How it feels to be an outsider
By LOUISE PEMBLE
TO walk around
I had the full support of the Australian Federation of Islamic Councils, whose president, Ameer Ali, viewed it as a chance to highlight some of the issues faced by
Later, as I was waiting at the crosswalk outside
My senses were on high alert the minute I stepped out of The Sunday Times building. Most people did a double take on seeing me and then either gave me a hostile stare or in the case of several young women smiled encouragingly. It soon became obvious that many people thought I was dressed this way as an act of defiance. In their view, I was snubbing my nose at the anti-Muslim feeling said to be running high in the Australian community.
I had heard of Muslim women being spat at and abused. One woman even had her headscarf torn from her head at Carousel Shopping Centre. In the morning, I was accompanied by a Muslim woman wearing the headscarf, but not the facepiece that I wore. In our two hours of walking around the city we were twice subjected to vilification. “Imagine how this must affect you if it happened every time you left your house,” she said. It was then I realised how much we take for granted our right to feel safe in our own community and how people take only seconds to decide if you are friend or enemy.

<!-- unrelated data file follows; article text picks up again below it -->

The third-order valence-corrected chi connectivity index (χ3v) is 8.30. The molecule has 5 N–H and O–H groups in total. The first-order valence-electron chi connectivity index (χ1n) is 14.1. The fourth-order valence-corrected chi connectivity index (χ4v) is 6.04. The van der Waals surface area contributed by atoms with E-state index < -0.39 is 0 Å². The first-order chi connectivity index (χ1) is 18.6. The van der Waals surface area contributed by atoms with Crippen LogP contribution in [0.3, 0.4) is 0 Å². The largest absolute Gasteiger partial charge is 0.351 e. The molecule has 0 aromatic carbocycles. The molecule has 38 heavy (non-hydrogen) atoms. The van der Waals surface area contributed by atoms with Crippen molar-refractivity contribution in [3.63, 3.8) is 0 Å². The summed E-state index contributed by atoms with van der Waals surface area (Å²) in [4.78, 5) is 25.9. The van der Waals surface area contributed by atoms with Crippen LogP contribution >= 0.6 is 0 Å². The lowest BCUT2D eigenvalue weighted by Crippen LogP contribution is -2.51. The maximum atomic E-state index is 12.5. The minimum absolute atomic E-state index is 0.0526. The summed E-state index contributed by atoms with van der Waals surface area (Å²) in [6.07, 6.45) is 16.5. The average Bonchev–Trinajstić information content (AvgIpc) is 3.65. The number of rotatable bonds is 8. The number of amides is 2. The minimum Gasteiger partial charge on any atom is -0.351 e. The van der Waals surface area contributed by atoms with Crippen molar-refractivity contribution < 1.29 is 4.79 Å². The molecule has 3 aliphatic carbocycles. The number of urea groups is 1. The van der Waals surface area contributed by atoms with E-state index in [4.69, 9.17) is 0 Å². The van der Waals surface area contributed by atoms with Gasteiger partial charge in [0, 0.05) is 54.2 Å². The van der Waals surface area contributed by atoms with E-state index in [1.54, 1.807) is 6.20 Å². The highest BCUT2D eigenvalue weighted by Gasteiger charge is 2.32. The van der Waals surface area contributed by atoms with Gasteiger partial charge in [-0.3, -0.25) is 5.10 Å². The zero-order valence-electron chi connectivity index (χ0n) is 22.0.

But for every snide remark and hostile stare, I was surprised by the extra respect I was shown by young men and women. Every shopkeeper I approached was much more polite than I had experienced when dressed in my usual clothes. And on a train, where I feared I might be regarded as a suicide bomber, I was twice offered a seat. It was a similar story on a bus, which was standingroom only. By this stage I had removed the niqab so that my face was showing but nothing else. This seemed to ease some of the tension I had sensed earlier in the day.
Back at the office, workmates asked me how uncomfortable I had been walking around
On the plus side, I found being hidden under all those garments surprisingly liberating. For the first time I was able to walk down the street without the usual scrutiny of my figure, face and hair. On the downside, dressing as a Muslim woman showed me how it feels to leave home every day unsure of your own safety.